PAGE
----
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Sustainable Communities Thought Leadership

#MemberSpotlight: Sheba Ross, Principal, HKS and Chair, ULI Atlanta’s Center for Leadership Class of 2022

By The Wilbert Group

We spoke with Sheba about what fuels her passion for architecture, her multi-cultural heritage, and her involvement in ULI beginning with YLG to chairing this year’s Center for Leadership

Designing more than just buildings

In 2016 urban designer Sheba Ross was part of a team at HKS designing the new building for the Piedmont Hospital campus in Buckhead. The HKS team met with the hospital system’s leadership team regularly, and CEO of Piedmont Atlanta, Dr. Patrick Battey, would start by sharing a “promise story.” It was about something that had happened at the hospital in recent days, such as a life being saved amidst complex conditions.

It reminded the team that their role as designers was about more than a building; it was about creating a healing place for the community. Because the team stuck to schedules and planned costs, the new building opened in April 2020, well ahead of the planned August date. That meant the hospital could provide more important care at the earliest stages of the COVID pandemic. 

“That became our promise story,” Ross said.

In addition to the early opening, Ross is particularly proud of the terraced plaza at the corner of Peachtree Road and Collier Road. It is “intentional and welcoming … it is a place for people to catch their breath,” she said. 

Ross says it is a win when nurses and other healthcare workers can enjoy a break and fresh air. “People sometimes see architecture as an iconic statement, but it is about more than that,” she said. It is the way people use and interact with the space.

Aligning passion with purpose

Ross was born in Ethiopia and grew up in southern India. She grew up travelling internationally. She said both “rural and urban experiences reminded me that there is power in the space between buildings… that’s where community happens.”

Her mother encouraged her to pursue a degree in architecture because of her interest in creative tasks. She graduated from Anna University in India and then moved to the United States to study urban design at the University of Colorado at Denver. 

She knew nobody in the city and was unaccustomed to cold weather. However, on the first day of class, a professor took the class to the 16th Street Mall, a pedestrian street designed by I.M. Pei & Partners, and talked about how thoughtful urban design strategies had changed the way people engaged with each other. “I was hooked,” she said. “For me, it was life-changing.”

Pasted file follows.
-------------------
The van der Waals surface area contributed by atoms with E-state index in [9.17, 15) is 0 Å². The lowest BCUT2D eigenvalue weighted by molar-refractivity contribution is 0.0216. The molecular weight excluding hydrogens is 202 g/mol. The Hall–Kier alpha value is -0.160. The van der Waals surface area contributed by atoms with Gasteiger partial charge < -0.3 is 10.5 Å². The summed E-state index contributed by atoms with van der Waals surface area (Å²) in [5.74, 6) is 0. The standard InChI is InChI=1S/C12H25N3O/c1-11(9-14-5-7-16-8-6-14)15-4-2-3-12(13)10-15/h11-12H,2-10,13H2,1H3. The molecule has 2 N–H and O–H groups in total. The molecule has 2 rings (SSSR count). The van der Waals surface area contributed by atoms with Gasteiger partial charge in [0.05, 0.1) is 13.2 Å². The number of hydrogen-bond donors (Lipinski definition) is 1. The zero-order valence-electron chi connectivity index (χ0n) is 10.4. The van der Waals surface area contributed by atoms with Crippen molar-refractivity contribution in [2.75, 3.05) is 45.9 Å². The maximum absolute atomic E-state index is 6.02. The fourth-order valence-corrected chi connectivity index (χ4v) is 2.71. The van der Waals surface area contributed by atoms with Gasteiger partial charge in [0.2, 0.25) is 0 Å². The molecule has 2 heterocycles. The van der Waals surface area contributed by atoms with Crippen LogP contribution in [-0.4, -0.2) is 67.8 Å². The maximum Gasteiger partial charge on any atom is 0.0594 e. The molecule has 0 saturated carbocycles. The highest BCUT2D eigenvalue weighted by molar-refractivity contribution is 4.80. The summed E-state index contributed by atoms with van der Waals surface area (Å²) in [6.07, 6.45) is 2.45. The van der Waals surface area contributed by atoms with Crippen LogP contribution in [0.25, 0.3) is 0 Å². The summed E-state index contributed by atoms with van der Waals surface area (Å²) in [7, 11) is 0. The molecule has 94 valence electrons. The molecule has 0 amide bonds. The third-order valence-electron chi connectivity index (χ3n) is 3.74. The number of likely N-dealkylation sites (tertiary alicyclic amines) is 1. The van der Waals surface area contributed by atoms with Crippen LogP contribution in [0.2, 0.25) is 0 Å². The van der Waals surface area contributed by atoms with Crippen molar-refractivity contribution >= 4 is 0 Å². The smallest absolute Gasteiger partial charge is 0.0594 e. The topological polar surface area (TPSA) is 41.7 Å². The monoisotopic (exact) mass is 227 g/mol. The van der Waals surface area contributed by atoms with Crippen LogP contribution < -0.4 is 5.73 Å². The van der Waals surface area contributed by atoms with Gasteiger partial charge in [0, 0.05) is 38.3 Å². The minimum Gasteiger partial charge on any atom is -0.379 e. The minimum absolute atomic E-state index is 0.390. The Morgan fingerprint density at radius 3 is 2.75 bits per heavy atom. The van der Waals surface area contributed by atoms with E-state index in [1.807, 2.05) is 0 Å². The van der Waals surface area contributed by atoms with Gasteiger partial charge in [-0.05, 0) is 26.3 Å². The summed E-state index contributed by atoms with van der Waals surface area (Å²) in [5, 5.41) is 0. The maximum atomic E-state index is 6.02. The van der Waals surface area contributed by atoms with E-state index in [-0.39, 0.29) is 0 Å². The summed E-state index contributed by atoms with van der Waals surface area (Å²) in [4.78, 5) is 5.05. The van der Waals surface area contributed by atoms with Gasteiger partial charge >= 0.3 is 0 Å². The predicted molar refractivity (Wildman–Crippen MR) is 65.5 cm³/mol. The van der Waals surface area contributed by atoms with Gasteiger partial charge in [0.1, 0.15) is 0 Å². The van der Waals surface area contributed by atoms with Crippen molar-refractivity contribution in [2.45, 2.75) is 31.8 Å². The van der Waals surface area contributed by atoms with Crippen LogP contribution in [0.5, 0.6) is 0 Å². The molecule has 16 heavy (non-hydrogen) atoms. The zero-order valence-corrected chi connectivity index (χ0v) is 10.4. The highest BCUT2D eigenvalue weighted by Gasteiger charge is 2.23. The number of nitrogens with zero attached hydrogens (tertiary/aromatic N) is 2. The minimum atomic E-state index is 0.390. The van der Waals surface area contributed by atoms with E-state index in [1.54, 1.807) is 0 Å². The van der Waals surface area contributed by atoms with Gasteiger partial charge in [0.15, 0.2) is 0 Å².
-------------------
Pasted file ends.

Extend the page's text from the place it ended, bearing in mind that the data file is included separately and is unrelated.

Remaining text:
Twenty-one years later, she loves the work more than ever. “My passion aligns with my purpose,” she said. “This is not something I take for granted. I love what I get to do. I was made to do this.”

A challenge she has had to navigate in her career was when she first became a mother. While her commitment to her profession did not change, it was not perceived that way. But joining HKS changed that. “Because HKS allows me to be myself, they get the best of me. I am unapologetic as a mom, but I also sincerely care about the communities we serve through our projects.”  

Speaking of motherhood, Ross first got involved in ULI when she came back to work after her second maternity leave. She was selected for the Young Leaders Group in 2013. She was paired with mentor Monte Wilson of Jacobs and they met every month. She attributes many of her impactful professional choices to Wilson. “He gave me tools no book can give you, and very pointed advice,” she said.

She later got involved in the Center for Leadership (CFL) and the mTAP program, eventually chairing both. Ross was chair of mTAPs during the onset of the global pandemic and talks about pivoting the program from in-person to virtual in a thought leadership piece. Her mantra became “Pencil in your plans. Write your vision in ink.”

Additionally, last year, ULI Atlanta’s Women’s Leadership Initiative (WLI) named her to the inaugural cohort of the top 24 influential women in real estate and land use in the city, The Leaders.

Ross has now stepped into a larger leadership role as current chair of this year’s CFL class. She has many goals for the class, including for members to be able to craft a three-word leadership message for themselves (her own message is “Make Them Matter”), learn about resiliency for leaders and be inspired to make “incremental differences in the real estate realm to trigger meaningful change.” She is trying several new things for the class, including a program day focused on ESG (Environmental, Social and Governance) since Ross believes that there is no better time than now to further our ethical and sustainability impact.

Ross said, “Being a member of ULI has been a gamechanger not just for my career, but also for my life. Because as an immigrant from Chennai, India, it was not until I started volunteering here that I got comfortable calling Atlanta my home.”

When she is not working or participating in ULI programs, she enjoys singing, graphic design, writing and spending time with her husband and two children. She and her husband write songs together, and she is teaching herself to play the piano. She also volunteers at her church as a Sunday School teacher and at the local elementary and middle schools through their STEM programs to introduce architecture and urban design as a career choice.


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